Also, what exactly is the connection between the EFF and gangsters that have been named and not denied as funders of the organisation?
What emerges from the EFF in its 2018 incarnation, is that it is impatient with debate. It prefers threats and slogans. This is unconducive to building the type of democratic life that is needed for an emancipatory political life. It contributes little to public debate.
Who can we trust?
If we cannot trust or rely on existing political parties to safeguard our democratic future, in whom should we place our trust? In the 1980s the answer would have been, to rely on ourselves, as the people of South Africa, on our own power to set ourselves free, referring primarily here to black South Africans, (by the word “black”, I follow the usage of the black consciousness movement referring to Africans, Coloureds and Indians).
The democratic movement, united against apartheid, built organisations in a range of spheres -schools, universities, trade unions, community organisations, cultural and women’s organisations, organisations of traders and many others, all of which played a crucial role, along with other places of struggle in bringing down apartheid.
In post-apartheid South Africa, however, the idea was encouraged that we should look to government to deliver the improved lives that so many longed for. The Freedom Charter clause “The people shall govern!” has come to mean, govern indirectly through those who became elected representatives. The people were to be embodied in the government, which is common in national liberation movement discourse, referring to ANC or SWAPO as “the nation” or as “the people”.
With the outrage that erupted around the abuses of the Jacob Zuma era, we saw a renewed resort to popular power, with a range of people protesting in gatherings in many parts of the country. What was distinct about these manifestations was the broad non-sectarian basis of the protests. Some were ANC supporters, many were from other political parties and others belonged to a range of political formations and organisations of civil society and sections of business. It was not driven by the poor, to anything like the extent that was the case with the UDF but included broad sections of society, including many whites. They shared limited goals, primarily removing Zuma and ending corruption and restoring legality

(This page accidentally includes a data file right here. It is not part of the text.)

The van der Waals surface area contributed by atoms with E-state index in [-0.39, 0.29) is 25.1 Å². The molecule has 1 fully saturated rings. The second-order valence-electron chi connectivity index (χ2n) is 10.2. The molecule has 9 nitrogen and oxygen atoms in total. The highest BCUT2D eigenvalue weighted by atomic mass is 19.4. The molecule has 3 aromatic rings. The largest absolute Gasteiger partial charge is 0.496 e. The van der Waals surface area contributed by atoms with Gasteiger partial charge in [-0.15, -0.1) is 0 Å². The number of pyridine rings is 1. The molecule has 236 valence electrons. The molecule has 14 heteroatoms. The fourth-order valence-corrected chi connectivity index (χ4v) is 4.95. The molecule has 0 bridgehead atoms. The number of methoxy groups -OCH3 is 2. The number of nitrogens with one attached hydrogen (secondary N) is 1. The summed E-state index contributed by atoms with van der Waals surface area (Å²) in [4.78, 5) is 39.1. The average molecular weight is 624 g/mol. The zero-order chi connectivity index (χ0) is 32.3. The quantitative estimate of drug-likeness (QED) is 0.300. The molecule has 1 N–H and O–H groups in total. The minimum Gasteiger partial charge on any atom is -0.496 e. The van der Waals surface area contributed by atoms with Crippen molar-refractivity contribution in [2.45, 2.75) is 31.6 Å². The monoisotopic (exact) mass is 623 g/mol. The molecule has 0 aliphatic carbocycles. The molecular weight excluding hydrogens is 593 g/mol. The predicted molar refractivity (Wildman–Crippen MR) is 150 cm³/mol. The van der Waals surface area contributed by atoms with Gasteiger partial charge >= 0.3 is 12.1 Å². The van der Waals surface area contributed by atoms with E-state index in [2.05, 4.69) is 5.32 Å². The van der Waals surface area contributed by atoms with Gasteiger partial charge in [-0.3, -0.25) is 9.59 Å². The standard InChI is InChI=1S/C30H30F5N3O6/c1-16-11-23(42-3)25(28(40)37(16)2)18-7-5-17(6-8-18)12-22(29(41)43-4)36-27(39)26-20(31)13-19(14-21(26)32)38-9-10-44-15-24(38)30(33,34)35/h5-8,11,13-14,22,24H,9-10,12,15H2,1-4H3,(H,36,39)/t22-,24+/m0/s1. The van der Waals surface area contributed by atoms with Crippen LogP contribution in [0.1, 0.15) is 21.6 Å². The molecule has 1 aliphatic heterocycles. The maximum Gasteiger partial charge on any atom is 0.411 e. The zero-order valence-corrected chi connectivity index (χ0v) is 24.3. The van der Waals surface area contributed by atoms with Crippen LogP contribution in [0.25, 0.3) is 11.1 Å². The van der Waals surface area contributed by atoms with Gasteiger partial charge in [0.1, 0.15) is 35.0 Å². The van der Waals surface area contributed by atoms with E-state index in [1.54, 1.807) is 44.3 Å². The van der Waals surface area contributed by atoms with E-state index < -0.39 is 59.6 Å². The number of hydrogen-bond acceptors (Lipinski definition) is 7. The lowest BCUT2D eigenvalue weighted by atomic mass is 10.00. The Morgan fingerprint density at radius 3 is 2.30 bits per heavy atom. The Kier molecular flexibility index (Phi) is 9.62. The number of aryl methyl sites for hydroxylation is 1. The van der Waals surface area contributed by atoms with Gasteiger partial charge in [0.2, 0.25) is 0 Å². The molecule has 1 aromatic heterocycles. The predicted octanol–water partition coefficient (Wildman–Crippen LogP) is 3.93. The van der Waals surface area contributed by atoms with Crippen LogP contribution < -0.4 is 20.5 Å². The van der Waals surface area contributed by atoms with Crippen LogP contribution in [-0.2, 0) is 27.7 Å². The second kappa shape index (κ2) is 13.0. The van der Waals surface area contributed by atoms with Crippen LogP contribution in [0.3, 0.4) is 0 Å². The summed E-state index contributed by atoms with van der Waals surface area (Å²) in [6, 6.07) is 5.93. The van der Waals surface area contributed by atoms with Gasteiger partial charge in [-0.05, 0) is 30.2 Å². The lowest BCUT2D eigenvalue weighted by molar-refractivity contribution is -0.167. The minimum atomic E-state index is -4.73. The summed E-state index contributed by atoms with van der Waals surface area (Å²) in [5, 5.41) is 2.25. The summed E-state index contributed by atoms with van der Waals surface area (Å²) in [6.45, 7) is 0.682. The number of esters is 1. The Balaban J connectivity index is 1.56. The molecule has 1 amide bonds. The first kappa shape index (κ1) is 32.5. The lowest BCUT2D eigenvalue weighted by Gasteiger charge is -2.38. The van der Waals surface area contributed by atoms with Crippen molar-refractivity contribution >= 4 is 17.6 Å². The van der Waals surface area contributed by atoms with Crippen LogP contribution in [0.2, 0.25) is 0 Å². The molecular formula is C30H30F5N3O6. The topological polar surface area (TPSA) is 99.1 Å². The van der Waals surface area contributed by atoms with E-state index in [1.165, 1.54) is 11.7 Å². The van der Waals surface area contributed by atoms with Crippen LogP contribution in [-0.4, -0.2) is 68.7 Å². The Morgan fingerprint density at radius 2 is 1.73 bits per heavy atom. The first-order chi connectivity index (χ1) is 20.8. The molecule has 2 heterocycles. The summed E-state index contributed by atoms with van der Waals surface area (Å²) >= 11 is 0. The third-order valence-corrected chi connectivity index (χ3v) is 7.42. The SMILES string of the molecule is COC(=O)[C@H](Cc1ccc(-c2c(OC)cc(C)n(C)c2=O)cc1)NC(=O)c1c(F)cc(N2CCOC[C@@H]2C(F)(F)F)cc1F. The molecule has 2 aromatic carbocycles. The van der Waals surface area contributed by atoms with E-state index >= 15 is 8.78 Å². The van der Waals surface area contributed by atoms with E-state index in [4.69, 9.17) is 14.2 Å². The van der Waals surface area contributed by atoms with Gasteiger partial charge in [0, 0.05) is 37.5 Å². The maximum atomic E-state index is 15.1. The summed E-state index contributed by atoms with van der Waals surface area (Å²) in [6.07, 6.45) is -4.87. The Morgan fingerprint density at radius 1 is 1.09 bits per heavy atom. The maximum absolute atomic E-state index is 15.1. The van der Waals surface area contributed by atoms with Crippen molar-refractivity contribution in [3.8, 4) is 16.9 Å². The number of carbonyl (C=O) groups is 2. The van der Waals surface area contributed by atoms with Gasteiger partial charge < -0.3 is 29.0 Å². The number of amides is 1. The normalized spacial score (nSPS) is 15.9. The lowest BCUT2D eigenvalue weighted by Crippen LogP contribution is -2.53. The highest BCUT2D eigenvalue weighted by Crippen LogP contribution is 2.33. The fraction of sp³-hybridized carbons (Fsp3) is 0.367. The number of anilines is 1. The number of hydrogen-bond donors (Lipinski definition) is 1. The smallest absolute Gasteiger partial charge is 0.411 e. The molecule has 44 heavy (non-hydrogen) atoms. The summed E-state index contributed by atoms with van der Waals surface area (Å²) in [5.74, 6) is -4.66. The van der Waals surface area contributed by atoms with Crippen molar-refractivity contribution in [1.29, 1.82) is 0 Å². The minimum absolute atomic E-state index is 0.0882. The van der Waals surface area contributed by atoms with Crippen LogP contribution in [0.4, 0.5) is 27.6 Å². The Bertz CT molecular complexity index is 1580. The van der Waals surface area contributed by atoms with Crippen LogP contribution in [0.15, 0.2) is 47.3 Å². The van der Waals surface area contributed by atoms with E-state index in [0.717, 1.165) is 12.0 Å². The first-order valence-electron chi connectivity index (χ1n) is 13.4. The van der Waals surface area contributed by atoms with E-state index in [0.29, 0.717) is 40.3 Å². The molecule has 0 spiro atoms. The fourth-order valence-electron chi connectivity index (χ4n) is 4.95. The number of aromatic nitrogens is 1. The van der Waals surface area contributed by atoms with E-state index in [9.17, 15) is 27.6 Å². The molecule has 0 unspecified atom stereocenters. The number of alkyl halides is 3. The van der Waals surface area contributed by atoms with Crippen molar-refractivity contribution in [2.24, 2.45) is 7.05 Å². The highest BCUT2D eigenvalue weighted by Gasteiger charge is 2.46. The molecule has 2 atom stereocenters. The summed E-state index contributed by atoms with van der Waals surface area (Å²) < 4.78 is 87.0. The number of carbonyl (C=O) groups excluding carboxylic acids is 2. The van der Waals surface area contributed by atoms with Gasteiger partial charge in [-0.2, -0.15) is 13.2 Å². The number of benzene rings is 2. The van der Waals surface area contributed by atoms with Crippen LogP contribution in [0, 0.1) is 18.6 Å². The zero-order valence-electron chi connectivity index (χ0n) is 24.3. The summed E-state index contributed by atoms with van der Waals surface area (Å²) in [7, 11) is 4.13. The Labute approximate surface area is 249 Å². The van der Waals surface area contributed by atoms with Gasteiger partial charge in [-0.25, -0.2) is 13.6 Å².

In truth the problems of South Africa and the issues on which we need to build consensus needs to be conceived more widely and anyone who cherishes democracy will know that it involves slow, patient organisation. Discourses of violence and pseudo radicalism do not substitute for slow, patient building of organisation and understandings. That may include existing political parties, but the participation of social movements and other organisations in civil society is now crucial. Involvement in a march or public meetings is powerful mobilisation. That must be sustained and expanded through organisational forms in a range of spheres of society so that we can truly rebuild our democratic order and continue to enhance its qualities.
Raymond Suttner is a scholar and political analyst. He is a Part-time Professor attached to Rhodes University and an Emeritus Professor at UNISA. He served lengthy periods in prison and house arrest for underground and public anti-apartheid activities. His most recent book is his prison memoir Inside Apartheid’s prison reissued in 2017, with a new introduction covering his more recent “life outside the ANC” by Jacana Media. He blogs at raymondsuttner.com and his twitter handle is @raymondsuttner